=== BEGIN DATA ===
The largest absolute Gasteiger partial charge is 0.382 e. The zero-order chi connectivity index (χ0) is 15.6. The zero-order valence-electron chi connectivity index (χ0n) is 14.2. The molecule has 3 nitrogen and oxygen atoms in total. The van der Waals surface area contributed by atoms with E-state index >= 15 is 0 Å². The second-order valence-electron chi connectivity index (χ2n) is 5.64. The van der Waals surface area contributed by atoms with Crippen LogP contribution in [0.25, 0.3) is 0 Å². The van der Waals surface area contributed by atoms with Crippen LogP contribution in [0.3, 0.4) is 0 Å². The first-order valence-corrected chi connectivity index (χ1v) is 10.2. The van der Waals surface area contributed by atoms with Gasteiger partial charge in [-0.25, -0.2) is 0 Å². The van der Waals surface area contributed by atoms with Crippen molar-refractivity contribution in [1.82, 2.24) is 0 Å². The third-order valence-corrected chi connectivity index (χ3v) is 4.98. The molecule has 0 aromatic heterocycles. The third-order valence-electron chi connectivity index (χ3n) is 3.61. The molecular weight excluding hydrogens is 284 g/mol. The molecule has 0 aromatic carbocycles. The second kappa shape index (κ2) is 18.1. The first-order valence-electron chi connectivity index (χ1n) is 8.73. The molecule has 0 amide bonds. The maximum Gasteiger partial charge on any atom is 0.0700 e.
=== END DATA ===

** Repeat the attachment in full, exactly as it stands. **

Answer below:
The largest absolute Gasteiger partial charge is 0.382 e. The zero-order chi connectivity index (χ0) is 15.6. The zero-order valence-electron chi connectivity index (χ0n) is 14.2. The molecule has 3 nitrogen and oxygen atoms in total. The van der Waals surface area contributed by atoms with E-state index >= 15 is 0 Å². The second-order valence-electron chi connectivity index (χ2n) is 5.64. The van der Waals surface area contributed by atoms with Crippen LogP contribution in [0.25, 0.3) is 0 Å². The van der Waals surface area contributed by atoms with Crippen LogP contribution in [0.3, 0.4) is 0 Å². The first-order valence-corrected chi connectivity index (χ1v) is 10.2. The van der Waals surface area contributed by atoms with Gasteiger partial charge in [-0.25, -0.2) is 0 Å². The van der Waals surface area contributed by atoms with Crippen molar-refractivity contribution in [1.82, 2.24) is 0 Å². The third-order valence-corrected chi connectivity index (χ3v) is 4.98. The molecule has 0 aromatic heterocycles. The third-order valence-electron chi connectivity index (χ3n) is 3.61. The molecular weight excluding hydrogens is 284 g/mol. The molecule has 0 aromatic carbocycles. The second kappa shape index (κ2) is 18.1. The first-order valence-electron chi connectivity index (χ1n) is 8.73. The molecule has 0 amide bonds. The maximum Gasteiger partial charge on any atom is 0.0700 e.